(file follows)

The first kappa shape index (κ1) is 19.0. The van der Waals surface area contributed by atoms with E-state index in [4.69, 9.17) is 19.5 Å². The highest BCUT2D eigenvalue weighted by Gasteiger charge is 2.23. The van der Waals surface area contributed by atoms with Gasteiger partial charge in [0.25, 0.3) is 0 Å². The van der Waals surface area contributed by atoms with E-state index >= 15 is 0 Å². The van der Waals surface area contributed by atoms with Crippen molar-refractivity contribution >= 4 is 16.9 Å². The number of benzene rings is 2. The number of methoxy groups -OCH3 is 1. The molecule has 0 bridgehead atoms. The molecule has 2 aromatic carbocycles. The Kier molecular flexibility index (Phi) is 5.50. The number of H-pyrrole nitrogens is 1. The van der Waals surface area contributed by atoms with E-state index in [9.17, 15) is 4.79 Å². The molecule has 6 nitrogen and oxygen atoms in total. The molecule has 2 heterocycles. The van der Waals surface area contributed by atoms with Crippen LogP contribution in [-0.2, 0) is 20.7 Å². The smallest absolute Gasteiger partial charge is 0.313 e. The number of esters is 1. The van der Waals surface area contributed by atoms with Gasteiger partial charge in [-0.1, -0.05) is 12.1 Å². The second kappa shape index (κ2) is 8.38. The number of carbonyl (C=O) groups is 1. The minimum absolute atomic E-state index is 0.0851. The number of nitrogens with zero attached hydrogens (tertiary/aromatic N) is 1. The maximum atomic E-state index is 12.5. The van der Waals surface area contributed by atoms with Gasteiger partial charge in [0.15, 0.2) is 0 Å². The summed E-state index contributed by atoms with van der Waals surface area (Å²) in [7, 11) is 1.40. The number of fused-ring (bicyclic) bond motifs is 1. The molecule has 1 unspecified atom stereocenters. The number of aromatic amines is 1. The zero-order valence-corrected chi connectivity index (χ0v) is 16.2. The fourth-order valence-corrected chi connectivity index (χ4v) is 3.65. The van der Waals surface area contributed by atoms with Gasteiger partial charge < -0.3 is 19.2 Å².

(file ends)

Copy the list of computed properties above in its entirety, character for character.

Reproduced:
The first kappa shape index (κ1) is 19.0. The van der Waals surface area contributed by atoms with E-state index in [4.69, 9.17) is 19.5 Å². The highest BCUT2D eigenvalue weighted by Gasteiger charge is 2.23. The van der Waals surface area contributed by atoms with Gasteiger partial charge in [0.25, 0.3) is 0 Å². The van der Waals surface area contributed by atoms with E-state index >= 15 is 0 Å². The van der Waals surface area contributed by atoms with Crippen molar-refractivity contribution >= 4 is 16.9 Å². The number of benzene rings is 2. The number of methoxy groups -OCH3 is 1. The molecule has 0 bridgehead atoms. The molecule has 2 aromatic carbocycles. The Kier molecular flexibility index (Phi) is 5.50. The number of H-pyrrole nitrogens is 1. The van der Waals surface area contributed by atoms with E-state index in [9.17, 15) is 4.79 Å². The molecule has 6 nitrogen and oxygen atoms in total. The molecule has 2 heterocycles. The van der Waals surface area contributed by atoms with Crippen LogP contribution in [-0.2, 0) is 20.7 Å². The smallest absolute Gasteiger partial charge is 0.313 e. The number of esters is 1. The van der Waals surface area contributed by atoms with Gasteiger partial charge in [-0.1, -0.05) is 12.1 Å². The second kappa shape index (κ2) is 8.38. The number of carbonyl (C=O) groups is 1. The minimum absolute atomic E-state index is 0.0851. The number of nitrogens with zero attached hydrogens (tertiary/aromatic N) is 1. The maximum atomic E-state index is 12.5. The van der Waals surface area contributed by atoms with Gasteiger partial charge in [0.15, 0.2) is 0 Å². The summed E-state index contributed by atoms with van der Waals surface area (Å²) in [7, 11) is 1.40. The number of fused-ring (bicyclic) bond motifs is 1. The molecule has 1 unspecified atom stereocenters. The number of aromatic amines is 1. The zero-order valence-corrected chi connectivity index (χ0v) is 16.2. The fourth-order valence-corrected chi connectivity index (χ4v) is 3.65. The van der Waals surface area contributed by atoms with Gasteiger partial charge < -0.3 is 19.2 Å².